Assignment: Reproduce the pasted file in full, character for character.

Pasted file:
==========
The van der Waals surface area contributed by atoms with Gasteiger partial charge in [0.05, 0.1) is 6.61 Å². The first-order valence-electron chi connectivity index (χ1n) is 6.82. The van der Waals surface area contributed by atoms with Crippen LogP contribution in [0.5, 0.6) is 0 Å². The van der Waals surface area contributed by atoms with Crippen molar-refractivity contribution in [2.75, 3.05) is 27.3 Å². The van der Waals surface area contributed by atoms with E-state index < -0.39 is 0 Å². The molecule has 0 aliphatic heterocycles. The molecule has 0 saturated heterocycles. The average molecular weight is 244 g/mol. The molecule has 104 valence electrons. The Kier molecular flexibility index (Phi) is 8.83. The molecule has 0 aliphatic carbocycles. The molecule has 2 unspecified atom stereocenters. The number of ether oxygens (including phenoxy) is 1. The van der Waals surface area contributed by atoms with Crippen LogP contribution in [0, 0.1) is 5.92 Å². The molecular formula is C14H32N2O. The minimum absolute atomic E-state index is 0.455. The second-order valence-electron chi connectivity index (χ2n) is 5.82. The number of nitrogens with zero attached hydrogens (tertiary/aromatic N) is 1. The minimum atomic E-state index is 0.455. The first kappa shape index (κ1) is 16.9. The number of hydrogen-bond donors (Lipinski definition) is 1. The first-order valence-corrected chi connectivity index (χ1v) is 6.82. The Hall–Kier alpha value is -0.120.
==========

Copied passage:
The van der Waals surface area contributed by atoms with Gasteiger partial charge in [0.05, 0.1) is 6.61 Å². The first-order valence-electron chi connectivity index (χ1n) is 6.82. The van der Waals surface area contributed by atoms with Crippen LogP contribution in [0.5, 0.6) is 0 Å². The van der Waals surface area contributed by atoms with Crippen molar-refractivity contribution in [2.75, 3.05) is 27.3 Å². The van der Waals surface area contributed by atoms with E-state index < -0.39 is 0 Å². The molecule has 0 aliphatic heterocycles. The molecule has 0 saturated heterocycles. The average molecular weight is 244 g/mol. The molecule has 104 valence electrons. The Kier molecular flexibility index (Phi) is 8.83. The molecule has 0 aliphatic carbocycles. The molecule has 2 unspecified atom stereocenters. The number of ether oxygens (including phenoxy) is 1. The van der Waals surface area contributed by atoms with Crippen LogP contribution in [0, 0.1) is 5.92 Å². The molecular formula is C14H32N2O. The minimum absolute atomic E-state index is 0.455. The second-order valence-electron chi connectivity index (χ2n) is 5.82. The number of nitrogens with zero attached hydrogens (tertiary/aromatic N) is 1. The minimum atomic E-state index is 0.455. The first kappa shape index (κ1) is 16.9. The number of hydrogen-bond donors (Lipinski definition) is 1. The first-order valence-corrected chi connectivity index (χ1v) is 6.82. The Hall–Kier alpha value is -0.120.